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Local Advocates Work To Restore Faith In Recycling

Recycling bins
Bloomington and Normal offer single stream recycling.

Recycling advocates in McLean County say their industry is not in crisis, despite some media reports to the contrary.

Ecology Action Center Director Michael Brown said China's ban on accepting recycling materials from the United States has led some to mistakenly think their materials won't get recycled.

“I hear rumors of this and see signs of reduced confidence, even here locally, in our programs and people wondering if our materials here are being landfilled,” Brown said.

Brown said recycling companies would spend more money on landfill fees if they simply trashed their recyclables.

“It quite simply doesn’t make economic sense for your local recyclers to take the time to collect, segregate and transport these materials for processing and then only to landfill them in the end,” Brown said.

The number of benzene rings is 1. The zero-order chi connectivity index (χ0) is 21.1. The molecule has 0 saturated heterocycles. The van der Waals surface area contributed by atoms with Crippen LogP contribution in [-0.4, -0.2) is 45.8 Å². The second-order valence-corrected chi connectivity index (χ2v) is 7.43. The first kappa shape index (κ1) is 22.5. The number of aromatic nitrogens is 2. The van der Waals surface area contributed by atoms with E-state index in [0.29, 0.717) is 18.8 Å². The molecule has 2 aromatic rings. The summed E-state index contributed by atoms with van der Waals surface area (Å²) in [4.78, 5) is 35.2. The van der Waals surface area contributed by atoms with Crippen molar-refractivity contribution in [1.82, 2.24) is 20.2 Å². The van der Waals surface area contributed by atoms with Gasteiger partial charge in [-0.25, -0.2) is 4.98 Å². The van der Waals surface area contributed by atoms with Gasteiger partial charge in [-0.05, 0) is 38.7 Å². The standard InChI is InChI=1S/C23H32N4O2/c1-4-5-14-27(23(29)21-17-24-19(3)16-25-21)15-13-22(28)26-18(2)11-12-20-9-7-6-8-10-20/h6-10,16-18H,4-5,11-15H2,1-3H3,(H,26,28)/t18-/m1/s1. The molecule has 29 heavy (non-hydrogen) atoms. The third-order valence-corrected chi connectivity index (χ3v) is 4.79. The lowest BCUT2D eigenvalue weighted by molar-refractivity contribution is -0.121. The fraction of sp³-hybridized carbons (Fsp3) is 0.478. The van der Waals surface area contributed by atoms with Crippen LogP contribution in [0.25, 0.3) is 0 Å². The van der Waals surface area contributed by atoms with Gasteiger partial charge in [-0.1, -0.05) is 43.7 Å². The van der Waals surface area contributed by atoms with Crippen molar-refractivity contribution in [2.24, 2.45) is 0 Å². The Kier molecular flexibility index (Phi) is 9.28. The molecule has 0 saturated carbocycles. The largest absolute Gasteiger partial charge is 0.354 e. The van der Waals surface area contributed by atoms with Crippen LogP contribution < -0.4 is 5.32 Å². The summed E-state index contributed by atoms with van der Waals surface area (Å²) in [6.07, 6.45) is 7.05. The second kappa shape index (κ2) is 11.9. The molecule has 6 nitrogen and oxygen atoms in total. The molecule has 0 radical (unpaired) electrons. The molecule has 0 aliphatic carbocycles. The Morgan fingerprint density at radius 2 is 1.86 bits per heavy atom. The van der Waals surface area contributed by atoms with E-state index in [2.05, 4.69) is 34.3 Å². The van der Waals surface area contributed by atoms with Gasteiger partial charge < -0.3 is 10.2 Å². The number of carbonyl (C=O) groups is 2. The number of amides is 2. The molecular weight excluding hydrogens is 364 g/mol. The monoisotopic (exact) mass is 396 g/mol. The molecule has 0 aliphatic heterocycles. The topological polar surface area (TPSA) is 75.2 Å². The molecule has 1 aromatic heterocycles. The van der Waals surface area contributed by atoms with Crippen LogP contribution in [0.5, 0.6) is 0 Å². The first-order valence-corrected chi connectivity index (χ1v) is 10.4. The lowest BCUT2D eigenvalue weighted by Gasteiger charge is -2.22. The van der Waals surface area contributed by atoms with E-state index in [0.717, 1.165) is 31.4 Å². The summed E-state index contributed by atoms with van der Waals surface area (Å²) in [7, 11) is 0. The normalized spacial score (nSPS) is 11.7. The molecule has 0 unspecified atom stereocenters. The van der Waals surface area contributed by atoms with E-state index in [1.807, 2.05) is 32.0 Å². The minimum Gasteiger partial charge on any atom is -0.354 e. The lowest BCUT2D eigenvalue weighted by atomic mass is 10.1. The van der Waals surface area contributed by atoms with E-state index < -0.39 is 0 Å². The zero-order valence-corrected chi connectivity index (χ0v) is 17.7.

Brown added it’s too soon to say whether recycling habits have changed in response to these media reports.

Brown acknowledged, however, recycling companies are seeing more contaminated materials, which takes more staff and more time to process.

Area Disposal Service is phasing out glass as an acceptable material for recycling, saying it adds costs and wear and tear on sorting equipment.

Ecology Action Center took part in a statewide anti-contamination initiative last year to educate the public on what materials are considered contaminated.

“The new message clearly illustrates what materials are acceptable in curbside recycling programs,” Brown said. “Anything that is not shown as acceptable is now unacceptable. We need to err on the side of caution to reduce the contamination rates sufficiently.”

The center has a flier poster on its websitethat specifies which materials are acceptable for recycling.

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Eric Stock is the News Director at WGLT. You can contact Eric at ejstoc1@ilstu.edu.
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